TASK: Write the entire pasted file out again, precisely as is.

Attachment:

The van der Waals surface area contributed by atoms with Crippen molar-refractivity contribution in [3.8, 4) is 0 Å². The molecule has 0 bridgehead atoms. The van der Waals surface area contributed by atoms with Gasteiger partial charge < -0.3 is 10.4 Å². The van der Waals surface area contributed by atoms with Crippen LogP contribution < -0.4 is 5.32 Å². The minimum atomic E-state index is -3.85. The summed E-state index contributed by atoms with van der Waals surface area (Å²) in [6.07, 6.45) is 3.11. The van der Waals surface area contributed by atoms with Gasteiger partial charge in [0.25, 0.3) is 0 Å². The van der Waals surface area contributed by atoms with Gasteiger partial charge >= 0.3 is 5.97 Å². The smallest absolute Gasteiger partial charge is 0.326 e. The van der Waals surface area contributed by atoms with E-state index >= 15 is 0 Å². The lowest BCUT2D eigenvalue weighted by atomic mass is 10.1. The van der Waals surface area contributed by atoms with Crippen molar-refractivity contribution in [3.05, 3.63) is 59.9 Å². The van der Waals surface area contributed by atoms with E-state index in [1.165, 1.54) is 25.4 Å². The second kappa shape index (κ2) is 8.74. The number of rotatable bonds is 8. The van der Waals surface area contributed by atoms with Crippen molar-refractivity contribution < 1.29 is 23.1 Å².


The van der Waals surface area contributed by atoms with Crippen molar-refractivity contribution in [3.8, 4) is 0 Å². The molecule has 0 bridgehead atoms. The van der Waals surface area contributed by atoms with Gasteiger partial charge < -0.3 is 10.4 Å². The van der Waals surface area contributed by atoms with Crippen LogP contribution < -0.4 is 5.32 Å². The minimum atomic E-state index is -3.85. The summed E-state index contributed by atoms with van der Waals surface area (Å²) in [6.07, 6.45) is 3.11. The van der Waals surface area contributed by atoms with Gasteiger partial charge in [0.25, 0.3) is 0 Å². The van der Waals surface area contributed by atoms with Gasteiger partial charge >= 0.3 is 5.97 Å². The smallest absolute Gasteiger partial charge is 0.326 e. The van der Waals surface area contributed by atoms with E-state index >= 15 is 0 Å². The lowest BCUT2D eigenvalue weighted by atomic mass is 10.1. The van der Waals surface area contributed by atoms with Crippen molar-refractivity contribution in [3.05, 3.63) is 59.9 Å². The van der Waals surface area contributed by atoms with E-state index in [1.165, 1.54) is 25.4 Å². The second kappa shape index (κ2) is 8.74. The number of rotatable bonds is 8. The van der Waals surface area contributed by atoms with Crippen molar-refractivity contribution < 1.29 is 23.1 Å².